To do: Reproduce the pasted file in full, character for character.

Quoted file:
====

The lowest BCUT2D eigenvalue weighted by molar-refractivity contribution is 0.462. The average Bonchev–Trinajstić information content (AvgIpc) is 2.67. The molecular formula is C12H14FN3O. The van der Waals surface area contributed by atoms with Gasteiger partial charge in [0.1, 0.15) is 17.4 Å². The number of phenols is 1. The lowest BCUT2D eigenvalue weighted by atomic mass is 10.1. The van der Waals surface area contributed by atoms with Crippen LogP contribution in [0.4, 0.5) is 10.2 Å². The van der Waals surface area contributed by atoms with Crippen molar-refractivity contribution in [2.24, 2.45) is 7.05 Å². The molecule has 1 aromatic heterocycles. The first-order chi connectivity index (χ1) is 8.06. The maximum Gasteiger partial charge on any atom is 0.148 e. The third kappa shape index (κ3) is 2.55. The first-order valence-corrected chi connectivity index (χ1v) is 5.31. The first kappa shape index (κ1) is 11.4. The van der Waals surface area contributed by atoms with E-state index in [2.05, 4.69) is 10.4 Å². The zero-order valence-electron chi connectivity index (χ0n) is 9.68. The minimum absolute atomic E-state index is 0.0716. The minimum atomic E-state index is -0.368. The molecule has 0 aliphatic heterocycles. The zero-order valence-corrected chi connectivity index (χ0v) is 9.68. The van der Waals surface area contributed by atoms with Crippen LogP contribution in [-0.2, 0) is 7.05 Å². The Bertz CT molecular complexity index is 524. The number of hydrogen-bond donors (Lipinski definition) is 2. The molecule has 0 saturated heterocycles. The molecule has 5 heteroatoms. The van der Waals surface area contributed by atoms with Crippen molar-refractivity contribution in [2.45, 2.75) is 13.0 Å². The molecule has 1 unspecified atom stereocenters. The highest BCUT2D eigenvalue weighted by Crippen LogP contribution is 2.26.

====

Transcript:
The lowest BCUT2D eigenvalue weighted by molar-refractivity contribution is 0.462. The average Bonchev–Trinajstić information content (AvgIpc) is 2.67. The molecular formula is C12H14FN3O. The van der Waals surface area contributed by atoms with Gasteiger partial charge in [0.1, 0.15) is 17.4 Å². The number of phenols is 1. The lowest BCUT2D eigenvalue weighted by atomic mass is 10.1. The van der Waals surface area contributed by atoms with Crippen LogP contribution in [0.4, 0.5) is 10.2 Å². The van der Waals surface area contributed by atoms with Crippen molar-refractivity contribution in [2.24, 2.45) is 7.05 Å². The molecule has 1 aromatic heterocycles. The first-order chi connectivity index (χ1) is 8.06. The maximum Gasteiger partial charge on any atom is 0.148 e. The third kappa shape index (κ3) is 2.55. The first-order valence-corrected chi connectivity index (χ1v) is 5.31. The first kappa shape index (κ1) is 11.4. The van der Waals surface area contributed by atoms with E-state index in [2.05, 4.69) is 10.4 Å². The zero-order valence-electron chi connectivity index (χ0n) is 9.68. The minimum absolute atomic E-state index is 0.0716. The minimum atomic E-state index is -0.368. The molecule has 0 aliphatic heterocycles. The zero-order valence-corrected chi connectivity index (χ0v) is 9.68. The van der Waals surface area contributed by atoms with Crippen LogP contribution in [-0.2, 0) is 7.05 Å². The Bertz CT molecular complexity index is 524. The number of hydrogen-bond donors (Lipinski definition) is 2. The molecule has 0 saturated heterocycles. The molecule has 5 heteroatoms. The van der Waals surface area contributed by atoms with Crippen molar-refractivity contribution in [2.45, 2.75) is 13.0 Å². The molecule has 1 unspecified atom stereocenters. The highest BCUT2D eigenvalue weighted by Crippen LogP contribution is 2.26.